So I was writing a nice, long post about today's sports day (how's that for timely???), but one thing led to another and I realized it was almost 9:00 and there was just no hope in hell that I was going to get the post finished and all the accompanying pictures posted tonight, plus do all the other, non-computer things I want to do (I know, gasp!), and still get to bed at a reasonable hour. Just not going to happen.
So instead, I've decided to test Elliott and see how long it takes him to retract his comment to my previous post about the Kagoshima pics. To test this theory, I've gone ahead and posted a bunch of purikura from our trip to Flickr.
I'm surprised - there are at least four electronic copies of these pictures floating around, plus the originals of course - why am I the first to post them online? Does this imply something about me???
Anyway, for the unitiatied, purikura or "print club" photos are basically Japan's answer to the boring little photo booths that we have at home, that friends crowd into and take their pictures together in. Except these are photo booths on LSD. After you take a series of pictures (usually 8-10 photos, depending on the booth), you then all run around to the other side, where there is a counter and touch screen with magic pens to then decorate your picture further. Japanese teenagers are absolutely fantastically creative with these purikura, and it's a bit of an addiction for many of them. Case in point: I asked my students to make out name cards at the start of this school year (which is in mid-April here), including a drawing or photo of themselves, and I told them purikura were OK. Instantly at least half a dozen of the girls had whipped out small plastic cases, like pencil cases, that were just FILLED with tiny purikura of them and their friends. Just amazing.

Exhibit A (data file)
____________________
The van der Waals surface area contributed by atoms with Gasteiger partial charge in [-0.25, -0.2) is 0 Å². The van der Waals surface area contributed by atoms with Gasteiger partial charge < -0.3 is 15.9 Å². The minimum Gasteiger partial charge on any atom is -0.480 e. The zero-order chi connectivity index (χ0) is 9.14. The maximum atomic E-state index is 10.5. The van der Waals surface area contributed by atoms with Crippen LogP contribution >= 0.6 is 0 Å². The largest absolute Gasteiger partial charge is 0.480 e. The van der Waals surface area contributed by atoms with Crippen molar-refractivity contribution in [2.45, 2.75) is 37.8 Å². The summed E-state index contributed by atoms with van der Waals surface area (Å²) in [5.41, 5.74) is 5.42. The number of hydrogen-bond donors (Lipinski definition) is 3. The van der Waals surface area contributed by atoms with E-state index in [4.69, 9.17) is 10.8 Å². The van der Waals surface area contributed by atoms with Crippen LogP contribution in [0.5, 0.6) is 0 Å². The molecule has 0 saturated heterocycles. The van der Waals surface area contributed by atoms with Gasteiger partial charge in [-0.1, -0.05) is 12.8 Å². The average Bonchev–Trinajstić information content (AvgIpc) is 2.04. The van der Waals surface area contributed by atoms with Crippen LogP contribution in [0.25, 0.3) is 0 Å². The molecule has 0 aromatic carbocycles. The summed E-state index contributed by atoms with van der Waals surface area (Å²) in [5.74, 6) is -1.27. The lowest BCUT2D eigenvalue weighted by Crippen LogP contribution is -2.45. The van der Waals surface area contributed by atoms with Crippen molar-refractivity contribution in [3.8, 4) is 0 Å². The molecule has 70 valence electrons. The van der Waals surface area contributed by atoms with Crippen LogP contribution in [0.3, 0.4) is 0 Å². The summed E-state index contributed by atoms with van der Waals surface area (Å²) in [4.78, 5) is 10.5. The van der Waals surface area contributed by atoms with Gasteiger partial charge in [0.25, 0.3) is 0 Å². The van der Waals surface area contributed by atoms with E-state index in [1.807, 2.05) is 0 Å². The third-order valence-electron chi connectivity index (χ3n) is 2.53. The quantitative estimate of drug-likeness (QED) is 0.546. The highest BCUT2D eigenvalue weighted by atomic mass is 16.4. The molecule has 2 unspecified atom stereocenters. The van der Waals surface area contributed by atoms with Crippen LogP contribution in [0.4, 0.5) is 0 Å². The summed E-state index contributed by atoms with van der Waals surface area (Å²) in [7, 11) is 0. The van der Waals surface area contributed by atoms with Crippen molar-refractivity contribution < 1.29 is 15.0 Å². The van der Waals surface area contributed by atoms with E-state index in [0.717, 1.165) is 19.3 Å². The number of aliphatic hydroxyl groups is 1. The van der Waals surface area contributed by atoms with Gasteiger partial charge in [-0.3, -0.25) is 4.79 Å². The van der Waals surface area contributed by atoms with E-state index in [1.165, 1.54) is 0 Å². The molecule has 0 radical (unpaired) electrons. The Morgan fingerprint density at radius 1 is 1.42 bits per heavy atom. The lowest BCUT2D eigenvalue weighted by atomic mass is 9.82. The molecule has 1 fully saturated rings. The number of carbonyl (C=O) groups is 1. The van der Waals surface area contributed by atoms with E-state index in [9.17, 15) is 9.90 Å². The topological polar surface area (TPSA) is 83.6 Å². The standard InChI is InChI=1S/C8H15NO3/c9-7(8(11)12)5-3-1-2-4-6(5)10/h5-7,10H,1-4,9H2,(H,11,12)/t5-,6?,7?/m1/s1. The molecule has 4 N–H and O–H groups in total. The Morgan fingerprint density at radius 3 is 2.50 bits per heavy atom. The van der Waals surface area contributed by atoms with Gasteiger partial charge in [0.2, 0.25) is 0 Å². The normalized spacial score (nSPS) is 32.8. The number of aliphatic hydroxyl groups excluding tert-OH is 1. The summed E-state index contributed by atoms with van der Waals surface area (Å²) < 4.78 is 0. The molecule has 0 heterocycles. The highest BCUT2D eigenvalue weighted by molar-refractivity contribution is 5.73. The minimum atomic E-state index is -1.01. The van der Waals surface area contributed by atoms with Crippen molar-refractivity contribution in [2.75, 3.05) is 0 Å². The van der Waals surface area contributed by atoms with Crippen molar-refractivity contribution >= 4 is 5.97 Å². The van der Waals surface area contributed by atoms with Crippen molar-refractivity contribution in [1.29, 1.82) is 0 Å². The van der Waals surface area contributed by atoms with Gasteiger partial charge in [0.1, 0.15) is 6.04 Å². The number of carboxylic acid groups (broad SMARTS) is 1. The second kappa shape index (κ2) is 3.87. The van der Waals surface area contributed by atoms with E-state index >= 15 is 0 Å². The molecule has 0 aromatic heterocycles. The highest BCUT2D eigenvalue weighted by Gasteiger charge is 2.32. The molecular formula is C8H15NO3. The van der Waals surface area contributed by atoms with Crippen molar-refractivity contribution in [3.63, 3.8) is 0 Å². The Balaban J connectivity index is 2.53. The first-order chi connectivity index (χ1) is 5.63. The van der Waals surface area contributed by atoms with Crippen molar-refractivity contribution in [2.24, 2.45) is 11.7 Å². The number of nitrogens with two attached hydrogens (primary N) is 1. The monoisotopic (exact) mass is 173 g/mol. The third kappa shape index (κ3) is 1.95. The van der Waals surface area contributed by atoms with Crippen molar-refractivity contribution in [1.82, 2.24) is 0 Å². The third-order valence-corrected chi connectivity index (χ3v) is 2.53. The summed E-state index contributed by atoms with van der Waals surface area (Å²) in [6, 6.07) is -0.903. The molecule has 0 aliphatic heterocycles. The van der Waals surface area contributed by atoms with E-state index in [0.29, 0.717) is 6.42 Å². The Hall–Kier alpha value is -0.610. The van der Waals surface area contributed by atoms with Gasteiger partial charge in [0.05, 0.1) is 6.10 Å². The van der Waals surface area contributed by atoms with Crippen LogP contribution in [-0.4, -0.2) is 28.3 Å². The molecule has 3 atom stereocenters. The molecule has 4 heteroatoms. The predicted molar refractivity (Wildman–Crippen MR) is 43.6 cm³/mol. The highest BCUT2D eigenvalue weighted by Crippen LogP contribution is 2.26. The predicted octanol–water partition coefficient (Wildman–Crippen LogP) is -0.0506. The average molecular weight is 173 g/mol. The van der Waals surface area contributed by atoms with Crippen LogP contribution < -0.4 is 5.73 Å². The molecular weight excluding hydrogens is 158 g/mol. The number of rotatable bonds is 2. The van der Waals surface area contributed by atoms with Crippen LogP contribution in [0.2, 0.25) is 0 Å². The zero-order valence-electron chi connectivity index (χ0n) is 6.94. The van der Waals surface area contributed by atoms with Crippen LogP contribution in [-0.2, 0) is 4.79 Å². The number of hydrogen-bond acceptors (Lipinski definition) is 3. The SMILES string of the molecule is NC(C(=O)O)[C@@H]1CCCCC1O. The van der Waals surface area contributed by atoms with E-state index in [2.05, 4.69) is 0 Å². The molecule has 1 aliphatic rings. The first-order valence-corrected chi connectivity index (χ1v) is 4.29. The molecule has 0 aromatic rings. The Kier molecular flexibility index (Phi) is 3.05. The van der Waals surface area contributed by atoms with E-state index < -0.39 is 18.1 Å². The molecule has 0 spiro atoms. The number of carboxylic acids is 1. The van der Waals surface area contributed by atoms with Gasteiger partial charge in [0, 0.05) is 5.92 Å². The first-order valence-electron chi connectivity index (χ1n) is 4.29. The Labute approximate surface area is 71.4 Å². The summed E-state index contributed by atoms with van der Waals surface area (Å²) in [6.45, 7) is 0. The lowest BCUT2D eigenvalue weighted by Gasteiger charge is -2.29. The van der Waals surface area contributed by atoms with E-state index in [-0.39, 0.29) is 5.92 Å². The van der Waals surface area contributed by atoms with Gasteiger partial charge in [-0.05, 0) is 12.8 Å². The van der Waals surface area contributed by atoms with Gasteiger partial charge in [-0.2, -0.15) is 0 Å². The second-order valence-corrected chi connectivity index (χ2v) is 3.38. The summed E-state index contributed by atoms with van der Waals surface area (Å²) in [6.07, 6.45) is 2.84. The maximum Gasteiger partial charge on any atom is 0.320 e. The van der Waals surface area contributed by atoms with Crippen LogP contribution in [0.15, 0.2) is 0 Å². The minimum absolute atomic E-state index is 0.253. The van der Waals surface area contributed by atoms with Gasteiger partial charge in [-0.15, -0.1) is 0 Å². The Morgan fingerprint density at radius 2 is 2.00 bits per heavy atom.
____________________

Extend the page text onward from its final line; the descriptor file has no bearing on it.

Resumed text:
Also in Japan, these purikura booths are not standalone booths stuck in an obscure corner of the local mall (like our photo booths seem to be). In most malls and shopping arcades, there will be at least one large roomful of them, often near or combined with a videogame arcade. There will be anywhere from 5 to 20 booths to choose from, each of which offers its own range of photo styles, colours, and decoration options.
I myself have only done purikura pictures once or twice this year, plus once a few years ago when last in Japan (with Rebecca T.), but I think I need to get another set or two before coming home.